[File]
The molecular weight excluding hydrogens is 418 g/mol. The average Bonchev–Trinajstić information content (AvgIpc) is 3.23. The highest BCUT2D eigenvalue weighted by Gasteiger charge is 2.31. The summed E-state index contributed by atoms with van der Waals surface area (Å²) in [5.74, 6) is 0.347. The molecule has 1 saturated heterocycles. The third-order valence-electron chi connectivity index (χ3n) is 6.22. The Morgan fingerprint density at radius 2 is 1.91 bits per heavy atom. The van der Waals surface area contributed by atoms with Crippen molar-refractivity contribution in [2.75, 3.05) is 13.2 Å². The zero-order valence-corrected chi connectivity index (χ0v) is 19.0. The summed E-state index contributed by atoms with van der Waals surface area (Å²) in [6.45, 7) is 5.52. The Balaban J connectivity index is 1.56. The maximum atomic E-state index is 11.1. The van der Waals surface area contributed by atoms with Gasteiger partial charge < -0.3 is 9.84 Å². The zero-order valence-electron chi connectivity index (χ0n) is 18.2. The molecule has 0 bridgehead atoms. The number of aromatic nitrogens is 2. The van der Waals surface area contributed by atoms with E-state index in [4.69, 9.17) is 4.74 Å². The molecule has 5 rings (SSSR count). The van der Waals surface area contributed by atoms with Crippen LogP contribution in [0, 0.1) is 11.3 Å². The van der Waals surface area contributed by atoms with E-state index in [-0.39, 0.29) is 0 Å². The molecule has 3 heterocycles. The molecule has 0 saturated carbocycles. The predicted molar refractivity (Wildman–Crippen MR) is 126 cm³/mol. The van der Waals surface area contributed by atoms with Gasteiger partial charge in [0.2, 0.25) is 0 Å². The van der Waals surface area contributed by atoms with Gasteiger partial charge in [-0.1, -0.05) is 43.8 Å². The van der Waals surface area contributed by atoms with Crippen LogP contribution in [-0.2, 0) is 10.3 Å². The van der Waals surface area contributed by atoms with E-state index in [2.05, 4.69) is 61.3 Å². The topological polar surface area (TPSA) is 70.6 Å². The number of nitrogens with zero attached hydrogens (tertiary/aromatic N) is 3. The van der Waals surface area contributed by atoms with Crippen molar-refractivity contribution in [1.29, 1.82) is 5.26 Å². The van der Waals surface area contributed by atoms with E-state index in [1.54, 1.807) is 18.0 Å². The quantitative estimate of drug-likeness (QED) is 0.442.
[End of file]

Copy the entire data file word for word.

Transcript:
The molecular weight excluding hydrogens is 418 g/mol. The average Bonchev–Trinajstić information content (AvgIpc) is 3.23. The highest BCUT2D eigenvalue weighted by Gasteiger charge is 2.31. The summed E-state index contributed by atoms with van der Waals surface area (Å²) in [5.74, 6) is 0.347. The molecule has 1 saturated heterocycles. The third-order valence-electron chi connectivity index (χ3n) is 6.22. The Morgan fingerprint density at radius 2 is 1.91 bits per heavy atom. The van der Waals surface area contributed by atoms with Crippen molar-refractivity contribution in [2.75, 3.05) is 13.2 Å². The zero-order valence-corrected chi connectivity index (χ0v) is 19.0. The summed E-state index contributed by atoms with van der Waals surface area (Å²) in [6.45, 7) is 5.52. The Balaban J connectivity index is 1.56. The maximum atomic E-state index is 11.1. The van der Waals surface area contributed by atoms with Gasteiger partial charge < -0.3 is 9.84 Å². The zero-order valence-electron chi connectivity index (χ0n) is 18.2. The molecule has 0 bridgehead atoms. The number of aromatic nitrogens is 2. The van der Waals surface area contributed by atoms with E-state index in [4.69, 9.17) is 4.74 Å². The molecule has 5 rings (SSSR count). The van der Waals surface area contributed by atoms with Crippen LogP contribution in [0, 0.1) is 11.3 Å². The van der Waals surface area contributed by atoms with E-state index in [-0.39, 0.29) is 0 Å². The molecule has 3 heterocycles. The molecule has 0 saturated carbocycles. The predicted molar refractivity (Wildman–Crippen MR) is 126 cm³/mol. The van der Waals surface area contributed by atoms with Gasteiger partial charge in [0.2, 0.25) is 0 Å². The van der Waals surface area contributed by atoms with Gasteiger partial charge in [-0.1, -0.05) is 43.8 Å². The van der Waals surface area contributed by atoms with Crippen LogP contribution in [-0.2, 0) is 10.3 Å². The van der Waals surface area contributed by atoms with E-state index in [2.05, 4.69) is 61.3 Å². The topological polar surface area (TPSA) is 70.6 Å². The number of nitrogens with zero attached hydrogens (tertiary/aromatic N) is 3. The van der Waals surface area contributed by atoms with Crippen molar-refractivity contribution in [1.29, 1.82) is 5.26 Å². The van der Waals surface area contributed by atoms with E-state index in [1.54, 1.807) is 18.0 Å². The quantitative estimate of drug-likeness (QED) is 0.442.